Iwoye-Ilogbo, a small village, approximately 60km from the Lagos, Nigeria’s commercial capital, desperately needed help. 429 children in Iwoye-Ilogbo in sweltering heat huddle in two classrooms to take their daily lessons. Afraid of vandals and thieves in an insecure environment, they mount their furniture on their heads in the morning from the homes and also return the desks and chair in the evenings. In 2016, Oluseun Onigbinde, founder BudgIT and his team learnt that Iwoye-Ilogbo had a provision for a school in the state budget, they went ahead to organize a town hall meeting on February 17, 2016. The town hall meeting was attended by over 60 people, with a mix of surprise and excitement that there was a plan to improve their educational facilities. Providing this information in a simplified format as well as steps to demand effective completion of projects is the pathway to BudgIT engagement and this alongside collective action with the people of Iwoye-Ilogbo was instrumental to having the project completed. Founded by Oluseun, BudgIT has always put citizens in the center of its work, providing them the necessary information (power) to assert their rights in a democracy.
Coming from the banking sector where he had worked for 5 years, one would expect Oluseun to tow the finance related line occasionally changing jobs and seeking better opportunities that come with job securities as is the case with young people. But Oluseun set out to explore something else, “one with greater responsibilities for the society” as he would say which was borne from some works he did on public sector financial management while working with the bank. These previous experiecne drove his interest in adapting the same idea for the public and this in 2011 gave birth to BudgIT, a civic organization that applies technology to intersect citizen engagement with institutional improvement, to facilitate societal change. A pioneer in the field of social advocacy melded with technology, BudgIT uses an array of tech tools to simplify the budget and matters of public spending for citizens, with the primary aim of raising standard of transparency and accountability in government.
Through the use of technology, data and design, BudgIT has brought some level of understanding to the public budgets presented at both the National, state and local levels in Nigeria with its work receiving attention and across the country and presence in 23 states, tracking public projects and reaching over 1.7m Nigerians via our various media and as well supporting over 40 public institutions and civil society.
In 2012, BudgIT benefitted from support from the Tony Elumelu Foundation to the growth and development of Nigeria’s emerging tech industry. This support in form of managed seed funding was provided to 20 technological ideas/ventures targeted at typical social challenges faced by the average Nigerian. This funding Oluseun says was a critical factor to the current growth and rise he and his team have received “thank you to the Tony Elumelu Foundation for believing in us and our dreams, that grant was crucial in our initial stage. It was really helpful. BudgIT at that time was still budding, and it really helped in taking care of our running costs and payment of stipends to our officers. A lot of people think it is small but I believe it is seed that came in time and set forth grand support that we have gotten”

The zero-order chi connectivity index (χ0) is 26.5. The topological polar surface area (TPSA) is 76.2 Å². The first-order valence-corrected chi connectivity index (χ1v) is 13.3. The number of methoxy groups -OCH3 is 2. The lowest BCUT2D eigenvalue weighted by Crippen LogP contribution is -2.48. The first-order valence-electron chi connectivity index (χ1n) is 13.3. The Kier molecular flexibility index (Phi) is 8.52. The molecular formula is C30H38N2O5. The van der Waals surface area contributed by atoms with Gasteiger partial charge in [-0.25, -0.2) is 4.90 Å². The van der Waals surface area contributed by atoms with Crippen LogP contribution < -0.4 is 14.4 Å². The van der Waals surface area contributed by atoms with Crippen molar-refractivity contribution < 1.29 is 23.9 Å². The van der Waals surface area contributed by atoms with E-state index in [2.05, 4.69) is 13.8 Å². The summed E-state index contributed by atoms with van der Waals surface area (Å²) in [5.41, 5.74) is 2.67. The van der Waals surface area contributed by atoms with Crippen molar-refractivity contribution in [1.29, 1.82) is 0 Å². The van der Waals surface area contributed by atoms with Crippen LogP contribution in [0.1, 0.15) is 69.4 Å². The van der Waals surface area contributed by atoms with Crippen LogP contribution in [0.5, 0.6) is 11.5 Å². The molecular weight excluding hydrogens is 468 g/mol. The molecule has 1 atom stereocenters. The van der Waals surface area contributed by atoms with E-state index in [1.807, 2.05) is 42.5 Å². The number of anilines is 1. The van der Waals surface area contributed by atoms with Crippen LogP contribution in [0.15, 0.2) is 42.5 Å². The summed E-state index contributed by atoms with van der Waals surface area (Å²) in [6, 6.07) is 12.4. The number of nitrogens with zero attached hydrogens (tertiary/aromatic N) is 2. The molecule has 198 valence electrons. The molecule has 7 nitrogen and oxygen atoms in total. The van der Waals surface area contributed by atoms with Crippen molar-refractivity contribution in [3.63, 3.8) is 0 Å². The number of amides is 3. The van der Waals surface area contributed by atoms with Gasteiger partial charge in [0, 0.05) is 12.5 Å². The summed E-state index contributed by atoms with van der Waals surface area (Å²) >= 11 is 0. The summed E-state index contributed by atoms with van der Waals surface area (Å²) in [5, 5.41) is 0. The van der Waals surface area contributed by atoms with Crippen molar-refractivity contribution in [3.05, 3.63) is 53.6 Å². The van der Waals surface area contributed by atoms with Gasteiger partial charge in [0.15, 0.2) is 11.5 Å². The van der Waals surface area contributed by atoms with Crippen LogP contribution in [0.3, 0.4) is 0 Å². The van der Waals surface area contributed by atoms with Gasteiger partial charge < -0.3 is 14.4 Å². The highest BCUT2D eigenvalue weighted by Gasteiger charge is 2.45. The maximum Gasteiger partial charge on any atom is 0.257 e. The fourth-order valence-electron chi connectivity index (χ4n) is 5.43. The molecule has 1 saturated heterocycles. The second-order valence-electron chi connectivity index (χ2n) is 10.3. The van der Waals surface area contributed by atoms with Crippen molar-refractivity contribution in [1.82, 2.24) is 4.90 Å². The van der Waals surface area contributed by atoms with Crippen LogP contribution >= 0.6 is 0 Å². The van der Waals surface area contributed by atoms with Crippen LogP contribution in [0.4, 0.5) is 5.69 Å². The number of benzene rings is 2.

Beyond the seed funding, BudgIT has also benefitted from the network of the Tony Elumelu Foundation and has provided data analysis and visualization to the Foundation, this network Oluseun says “is grossly rewarding and one of the best things that can happen to a young entrepreneur”.
With relative success comes the need to give back and Oluseun has done this by serving as mentor to entrepreneurs on the Tony Elumelu Foundation Entrepreneurship Programme and further on a larger scale to BudgIT Media Fellows and the CivicHive Fellows, these ones have been able to report unreported stories and impact the rural communities by telling their stories and also giving them opportunities to be heard out there. This year the team also launched Civic Hive, a space to blend civic innovation with various facets of governance borne out of vision of refreshing the civil society space with new leaders. We see a visible area that intersects art, design, data and advocacy with public finance and democracy – one with the capacity to birth social innovations that improve the quality of thought processes and thought leaders, ultimately driving Nigerians towards the highest levels of civic education.
Like every other entrepreneur, Oluseun has had his fair share of challenges which he describes as tough “it’s been a very tough process I must say, we have faced challenges from the government, the people and the society at large. Starting off this idea became a threat to a lot of secret dealings that certain persons never wanted to be brought to the limelight. Thereby facing a lot of push back, but we know accountability and transparency must prevail at the end of the day. Civic education has been so poor, and as a result of this, a lot of citizens don’t know their rights and this makes it very difficult for them to ask the right questions”. He has however taken lessons learnt from these challenges as BudgIT works towards expanding its footprint in the West African sub-region and also wants to building a community of civic entrepreneurs that can transform Nigeria. BudgIT also plans to strengthen its offline network, mainly the grassroots and improve our external communication.
To learn more about the work of BudgIT visit http://yourbudgit.com/